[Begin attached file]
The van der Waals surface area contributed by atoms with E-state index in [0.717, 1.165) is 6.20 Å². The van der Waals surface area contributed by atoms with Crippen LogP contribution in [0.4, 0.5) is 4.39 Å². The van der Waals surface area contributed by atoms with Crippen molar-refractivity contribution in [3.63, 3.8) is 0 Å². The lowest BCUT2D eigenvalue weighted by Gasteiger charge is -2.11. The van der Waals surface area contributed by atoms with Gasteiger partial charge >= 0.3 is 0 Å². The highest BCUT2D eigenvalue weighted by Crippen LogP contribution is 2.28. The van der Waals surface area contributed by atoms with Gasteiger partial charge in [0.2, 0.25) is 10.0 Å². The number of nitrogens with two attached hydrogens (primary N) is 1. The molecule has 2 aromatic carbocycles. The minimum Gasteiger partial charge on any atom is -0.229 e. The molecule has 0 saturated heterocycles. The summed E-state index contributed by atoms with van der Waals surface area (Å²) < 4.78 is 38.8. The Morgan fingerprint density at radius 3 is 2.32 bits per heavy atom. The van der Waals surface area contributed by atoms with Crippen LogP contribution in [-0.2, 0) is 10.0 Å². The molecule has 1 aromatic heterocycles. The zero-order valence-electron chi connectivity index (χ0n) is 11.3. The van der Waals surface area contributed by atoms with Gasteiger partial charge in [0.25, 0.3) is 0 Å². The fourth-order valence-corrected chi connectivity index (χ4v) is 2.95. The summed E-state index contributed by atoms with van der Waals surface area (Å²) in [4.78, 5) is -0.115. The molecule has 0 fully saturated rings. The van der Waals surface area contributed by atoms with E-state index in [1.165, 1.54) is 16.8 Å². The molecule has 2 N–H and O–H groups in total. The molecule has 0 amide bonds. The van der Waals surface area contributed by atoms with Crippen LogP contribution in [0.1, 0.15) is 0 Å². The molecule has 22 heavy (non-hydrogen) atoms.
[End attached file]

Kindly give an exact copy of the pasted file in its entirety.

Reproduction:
The van der Waals surface area contributed by atoms with E-state index in [0.717, 1.165) is 6.20 Å². The van der Waals surface area contributed by atoms with Crippen LogP contribution in [0.4, 0.5) is 4.39 Å². The van der Waals surface area contributed by atoms with Crippen molar-refractivity contribution in [3.63, 3.8) is 0 Å². The lowest BCUT2D eigenvalue weighted by Gasteiger charge is -2.11. The van der Waals surface area contributed by atoms with Gasteiger partial charge >= 0.3 is 0 Å². The highest BCUT2D eigenvalue weighted by Crippen LogP contribution is 2.28. The van der Waals surface area contributed by atoms with Gasteiger partial charge in [0.2, 0.25) is 10.0 Å². The number of nitrogens with two attached hydrogens (primary N) is 1. The molecule has 2 aromatic carbocycles. The minimum Gasteiger partial charge on any atom is -0.229 e. The molecule has 0 saturated heterocycles. The summed E-state index contributed by atoms with van der Waals surface area (Å²) < 4.78 is 38.8. The Morgan fingerprint density at radius 3 is 2.32 bits per heavy atom. The van der Waals surface area contributed by atoms with Crippen LogP contribution in [-0.2, 0) is 10.0 Å². The molecule has 1 aromatic heterocycles. The zero-order valence-electron chi connectivity index (χ0n) is 11.3. The van der Waals surface area contributed by atoms with Gasteiger partial charge in [0.25, 0.3) is 0 Å². The fourth-order valence-corrected chi connectivity index (χ4v) is 2.95. The summed E-state index contributed by atoms with van der Waals surface area (Å²) in [4.78, 5) is -0.115. The molecule has 0 fully saturated rings. The van der Waals surface area contributed by atoms with E-state index in [1.165, 1.54) is 16.8 Å². The molecule has 2 N–H and O–H groups in total. The molecule has 0 amide bonds. The van der Waals surface area contributed by atoms with Crippen LogP contribution in [0.1, 0.15) is 0 Å². The molecule has 22 heavy (non-hydrogen) atoms.